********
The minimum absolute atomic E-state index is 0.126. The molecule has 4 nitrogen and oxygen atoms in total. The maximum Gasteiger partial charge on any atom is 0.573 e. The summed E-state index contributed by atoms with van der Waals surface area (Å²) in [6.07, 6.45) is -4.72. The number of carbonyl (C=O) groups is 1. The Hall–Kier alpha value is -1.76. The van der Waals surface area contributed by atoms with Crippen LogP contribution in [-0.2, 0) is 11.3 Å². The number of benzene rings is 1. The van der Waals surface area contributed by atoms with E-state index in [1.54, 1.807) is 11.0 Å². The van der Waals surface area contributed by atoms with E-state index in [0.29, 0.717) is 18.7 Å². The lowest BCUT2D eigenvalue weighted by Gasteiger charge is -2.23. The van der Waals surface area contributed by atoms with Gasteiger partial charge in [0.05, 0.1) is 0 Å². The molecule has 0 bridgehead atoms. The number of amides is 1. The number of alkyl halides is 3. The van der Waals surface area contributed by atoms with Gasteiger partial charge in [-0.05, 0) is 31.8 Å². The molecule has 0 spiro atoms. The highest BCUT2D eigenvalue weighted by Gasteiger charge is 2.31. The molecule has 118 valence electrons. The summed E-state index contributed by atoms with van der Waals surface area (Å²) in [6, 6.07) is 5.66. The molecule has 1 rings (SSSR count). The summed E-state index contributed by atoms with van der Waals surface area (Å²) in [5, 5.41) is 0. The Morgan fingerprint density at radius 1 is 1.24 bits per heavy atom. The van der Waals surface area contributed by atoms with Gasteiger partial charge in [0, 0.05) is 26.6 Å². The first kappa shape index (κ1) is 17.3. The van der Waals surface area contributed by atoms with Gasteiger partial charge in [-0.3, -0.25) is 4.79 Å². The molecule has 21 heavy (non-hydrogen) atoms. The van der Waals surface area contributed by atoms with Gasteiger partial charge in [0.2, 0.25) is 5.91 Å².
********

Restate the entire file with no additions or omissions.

The minimum absolute atomic E-state index is 0.126. The molecule has 4 nitrogen and oxygen atoms in total. The maximum Gasteiger partial charge on any atom is 0.573 e. The summed E-state index contributed by atoms with van der Waals surface area (Å²) in [6.07, 6.45) is -4.72. The number of carbonyl (C=O) groups is 1. The Hall–Kier alpha value is -1.76. The van der Waals surface area contributed by atoms with Crippen LogP contribution in [-0.2, 0) is 11.3 Å². The number of benzene rings is 1. The van der Waals surface area contributed by atoms with E-state index in [1.54, 1.807) is 11.0 Å². The van der Waals surface area contributed by atoms with E-state index in [0.29, 0.717) is 18.7 Å². The lowest BCUT2D eigenvalue weighted by Gasteiger charge is -2.23. The van der Waals surface area contributed by atoms with Gasteiger partial charge in [0.05, 0.1) is 0 Å². The molecule has 0 bridgehead atoms. The number of amides is 1. The number of alkyl halides is 3. The van der Waals surface area contributed by atoms with Gasteiger partial charge in [-0.05, 0) is 31.8 Å². The molecule has 0 spiro atoms. The highest BCUT2D eigenvalue weighted by Gasteiger charge is 2.31. The molecule has 118 valence electrons. The summed E-state index contributed by atoms with van der Waals surface area (Å²) in [6, 6.07) is 5.66. The molecule has 1 rings (SSSR count). The summed E-state index contributed by atoms with van der Waals surface area (Å²) in [5, 5.41) is 0. The Morgan fingerprint density at radius 1 is 1.24 bits per heavy atom. The van der Waals surface area contributed by atoms with Gasteiger partial charge in [0, 0.05) is 26.6 Å². The first kappa shape index (κ1) is 17.3. The van der Waals surface area contributed by atoms with Gasteiger partial charge in [-0.3, -0.25) is 4.79 Å². The molecule has 21 heavy (non-hydrogen) atoms. The van der Waals surface area contributed by atoms with Gasteiger partial charge in [0.2, 0.25) is 5.91 Å².